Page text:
This changed everything. No longer were the adults over-seeing. Now they were participating. In fact, the parents were so settled in that we had trouble stopping them! 

By George, aged 7

A peek at Bailey's drawing 
After an hour and a half, 8 large sheets of paper were filled, a Titanic effort, of fun and imagination. A very different type of drawing to what the original draftsmen were doing in this building, but imagination is the start of every idea, and the ideas were flowing today. There was a tremendous feeling of happiness and well being. H&W - happy and well!
H&W - happy and well! 

With Judith, my enthusiastic helper, and all the drawings of the morning

This link takes you to a video created by Paul Marshall. 

Some of the artists!

Thanks to everyone who came and drew, and thanks to Maeve, Siobhan and Catherine at the Titanic Foundation for their work in setting up and promoting the event, and to Judith Gordon for helping. 

Friday, 23 October 2015

Portrait Drawing, graphite pencil

I have just finishsed work on the preparatory drawing for a portrait commission.

I don't always do such a finished 'rough' - it often depends who the client is, how well they know my work, and what their requirements are. I do enjoy this stage - it's a great way to get to know the pattern of the faces and sort out balance of tones etc, in order to create a good portrait (as opposed to a copy of a photograph, which is an entirely different thing altogether).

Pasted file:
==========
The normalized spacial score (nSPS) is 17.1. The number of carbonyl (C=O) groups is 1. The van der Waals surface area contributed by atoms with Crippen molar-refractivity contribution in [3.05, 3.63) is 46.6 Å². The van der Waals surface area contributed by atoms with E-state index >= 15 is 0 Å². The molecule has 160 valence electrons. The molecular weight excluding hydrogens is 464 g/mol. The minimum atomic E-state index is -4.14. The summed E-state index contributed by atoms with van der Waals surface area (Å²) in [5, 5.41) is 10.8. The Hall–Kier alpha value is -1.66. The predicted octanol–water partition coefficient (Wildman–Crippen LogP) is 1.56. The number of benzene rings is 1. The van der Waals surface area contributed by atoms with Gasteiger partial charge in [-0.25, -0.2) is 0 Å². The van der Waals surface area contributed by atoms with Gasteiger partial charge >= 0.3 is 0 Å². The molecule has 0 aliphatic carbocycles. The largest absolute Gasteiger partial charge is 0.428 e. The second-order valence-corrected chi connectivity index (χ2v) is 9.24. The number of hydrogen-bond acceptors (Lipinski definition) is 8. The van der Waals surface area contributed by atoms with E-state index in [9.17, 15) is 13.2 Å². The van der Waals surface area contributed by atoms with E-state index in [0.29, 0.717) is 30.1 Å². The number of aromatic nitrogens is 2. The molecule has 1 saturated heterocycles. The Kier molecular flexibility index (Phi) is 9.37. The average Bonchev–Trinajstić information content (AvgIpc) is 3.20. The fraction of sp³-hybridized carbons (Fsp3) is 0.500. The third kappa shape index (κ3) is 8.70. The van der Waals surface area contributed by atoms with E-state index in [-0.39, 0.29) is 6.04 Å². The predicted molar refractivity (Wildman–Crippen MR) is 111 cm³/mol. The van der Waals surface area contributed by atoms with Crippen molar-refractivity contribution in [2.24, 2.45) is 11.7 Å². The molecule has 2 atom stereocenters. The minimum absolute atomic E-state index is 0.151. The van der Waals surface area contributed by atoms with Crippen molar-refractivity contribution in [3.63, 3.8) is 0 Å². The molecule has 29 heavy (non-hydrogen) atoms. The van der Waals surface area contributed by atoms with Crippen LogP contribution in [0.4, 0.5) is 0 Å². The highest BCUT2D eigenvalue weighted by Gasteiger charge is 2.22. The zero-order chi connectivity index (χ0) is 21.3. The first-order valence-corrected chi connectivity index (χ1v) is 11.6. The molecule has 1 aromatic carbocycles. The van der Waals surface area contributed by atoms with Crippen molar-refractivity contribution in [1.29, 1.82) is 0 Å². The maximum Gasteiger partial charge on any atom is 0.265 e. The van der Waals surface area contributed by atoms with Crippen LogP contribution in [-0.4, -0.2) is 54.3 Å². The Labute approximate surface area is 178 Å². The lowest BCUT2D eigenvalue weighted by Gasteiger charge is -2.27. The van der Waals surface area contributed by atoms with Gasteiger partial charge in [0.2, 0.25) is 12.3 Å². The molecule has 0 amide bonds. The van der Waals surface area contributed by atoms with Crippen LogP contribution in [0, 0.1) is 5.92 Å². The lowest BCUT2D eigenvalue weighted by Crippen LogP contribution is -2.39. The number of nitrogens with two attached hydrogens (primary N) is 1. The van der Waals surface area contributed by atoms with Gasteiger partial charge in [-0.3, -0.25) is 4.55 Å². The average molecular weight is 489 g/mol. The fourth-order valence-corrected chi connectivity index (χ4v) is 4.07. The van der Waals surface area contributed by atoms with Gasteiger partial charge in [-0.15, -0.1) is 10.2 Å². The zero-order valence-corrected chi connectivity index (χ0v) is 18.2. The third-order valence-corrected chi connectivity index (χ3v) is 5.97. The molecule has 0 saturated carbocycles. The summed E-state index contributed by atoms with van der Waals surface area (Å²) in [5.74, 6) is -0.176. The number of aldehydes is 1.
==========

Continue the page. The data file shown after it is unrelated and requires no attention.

Finished rough with client-led alterations

Also, in this instance, the photographic reference was from a couple of years ago (as provided by the client) and this means the little girl's face has changed shape as she has grown. So it is necessary to use more recent photographs as further poeints of reference to ensure the portrait is a satisfactory mix of truth as it was when the photo was taken, combined with the truth of how the child is seen now. 

I like to start with the eyes, choosing one eye to be dominant over the other.

Once most of the first face was blocked in I moved to the second face. Children's faces are difficult as they are so much smoother with more subtle variations in tone across the flesh. 

At this stage, above, I showed the drawing to the client, as a sneek preview to ensure things were looking familiar to him. He was delighted and asked only that I take some of the fulness away from the jaw on the child - you will notice this if you look at the final drawing at the top of this page. I also softened the tones a lot on bothe faces and finished the background loosely. 
The size is 32cm x 35 cm. I will show you the colour version when it is done. 
Now I'm off to the post office to send the original for approval - fingers crossed! 

Next up: Two day landscape water colour workshop 
In November - Portrait Drawing workshop and Oils weekend. For info email 

The Big Draw - 
As part of the Big Draw 2015, I am holding a Children's Drawing session at The Harland and Wolff Drawing Offices in Belfast's Titanic Quarter on Saturday 30th October. The event is free. For bookings and info or call 028 9073 0490. 
More information here

Friday, 9 October 2015

Heaven is a place in Holywood..

.well, it was until I bought all the gourds in town, and now Heaven is in my house!

On display at the shop... I want them all!